Lawmakers Unveil Budget Proposals Containing Punishing Cuts For Hospitals
The Florida Legislature’s health budget chiefs are proposing deep cuts to the state’s largest spending priority: health care, including large decreases to hospital funding.
Jacksonville’s University of Florida Health could be one of the hardest hit because it treats a large number of low-income patients.
But the Senate’s budget leader is confident the cuts will be offset with the renewal of a federal program covering the costs of indigent health care.
Hospitals stand to lose big under both budget proposals, but would be particularly vulnerable to the House’s pl an, which cuts their state Medicaid payments by $240 million. That loss would double, too, because the federal government matches those funds.
The Senate’s hospital budget is less severe — around $100 million in cuts, twice that counting the federal match.
But Senate Health Budget Chair Anitere Flores, R-Miami, tried to hedge hospital panic with the possibility of renewing a program discontinued by former President Barack Obama.
“The good news is one of the policy decisions that we are promoting and working with our hospital friends from across the state is working with the federal government on funding for the Low Income Pool,” she said. “The federal government seems to be on a faster track and process to be able to have that funding made available.”
The Low Income Pool was a pot of money both federal and state governments and hospitals contributed to in order to cover the cost of uninsured hospital visits.
Originally, state and local governments put in $1 billion and the feds matched it. But after Florida rejected Medicaid expansion as part of the Affordable Care Act, the Obama Administration phased out its portion to $600 million, and then just $300 million until its contribution evaporated this year.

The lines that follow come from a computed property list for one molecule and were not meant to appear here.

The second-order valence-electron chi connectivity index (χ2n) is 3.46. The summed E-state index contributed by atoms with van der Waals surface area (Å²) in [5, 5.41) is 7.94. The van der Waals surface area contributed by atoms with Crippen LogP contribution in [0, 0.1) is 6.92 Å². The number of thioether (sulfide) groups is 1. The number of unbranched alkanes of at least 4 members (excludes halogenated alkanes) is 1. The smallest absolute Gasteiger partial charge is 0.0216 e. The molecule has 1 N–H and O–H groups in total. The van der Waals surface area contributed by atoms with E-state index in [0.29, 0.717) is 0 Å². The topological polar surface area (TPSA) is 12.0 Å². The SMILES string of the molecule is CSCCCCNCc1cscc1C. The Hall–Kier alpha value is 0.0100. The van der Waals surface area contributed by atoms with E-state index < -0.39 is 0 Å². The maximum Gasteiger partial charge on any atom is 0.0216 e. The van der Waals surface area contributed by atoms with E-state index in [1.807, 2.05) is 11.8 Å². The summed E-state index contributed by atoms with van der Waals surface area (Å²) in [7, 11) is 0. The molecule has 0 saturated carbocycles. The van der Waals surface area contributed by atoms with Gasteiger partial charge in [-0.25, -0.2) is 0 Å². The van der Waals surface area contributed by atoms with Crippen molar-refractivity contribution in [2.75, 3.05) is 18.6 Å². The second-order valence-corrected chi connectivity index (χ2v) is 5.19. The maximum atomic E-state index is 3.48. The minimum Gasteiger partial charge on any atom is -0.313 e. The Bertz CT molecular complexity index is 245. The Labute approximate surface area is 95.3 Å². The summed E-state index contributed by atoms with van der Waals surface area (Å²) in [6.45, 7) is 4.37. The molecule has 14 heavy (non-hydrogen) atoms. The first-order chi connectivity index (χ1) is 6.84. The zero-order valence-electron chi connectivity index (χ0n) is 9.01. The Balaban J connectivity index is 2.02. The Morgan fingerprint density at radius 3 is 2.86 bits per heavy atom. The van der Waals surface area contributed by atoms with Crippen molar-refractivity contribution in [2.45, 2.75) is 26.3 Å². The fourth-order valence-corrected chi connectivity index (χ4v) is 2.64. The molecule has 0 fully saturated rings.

At the time federal officials argued expanding Medicaid would make LIP unnecessary.
The impending loss of that federal cash loomed large last year at a First Coast legislative delegation meeting, where UF Health CEO Russ Armistead warned lawmakers his hospital, which treats a large number of poor and uninsured patients, was in danger of shuttering.
“Those are the funds that we use to provide care and to keep the doors open. If we were — in rough numbers — receiving about $60 million a year from that program and (the next) year I make $10 million, I lose $50 million,” he said. “That would take us into bankruptcy.”
Just a week after the presidential election, Sen. Aaron Bean, R-Fernandina Beach, echoed Armistead’s concerns in an interview with WJCT.
“If you go to (University of Florida) Jacksonville right now, there’s a line in their waiting room of people with nowhere else to go,” he said.
But the former Senate Health Policy Chairman shared Flores’ hopefulness that the state would once again secure the federal funds.
“I am optimistic. It may not be called LIP; it may be called something else,” he said.
The House’s budget doesn’t mention LIP at all, but Flores and other senators say the Trump administration should renew the program within this year’s budget cycle.
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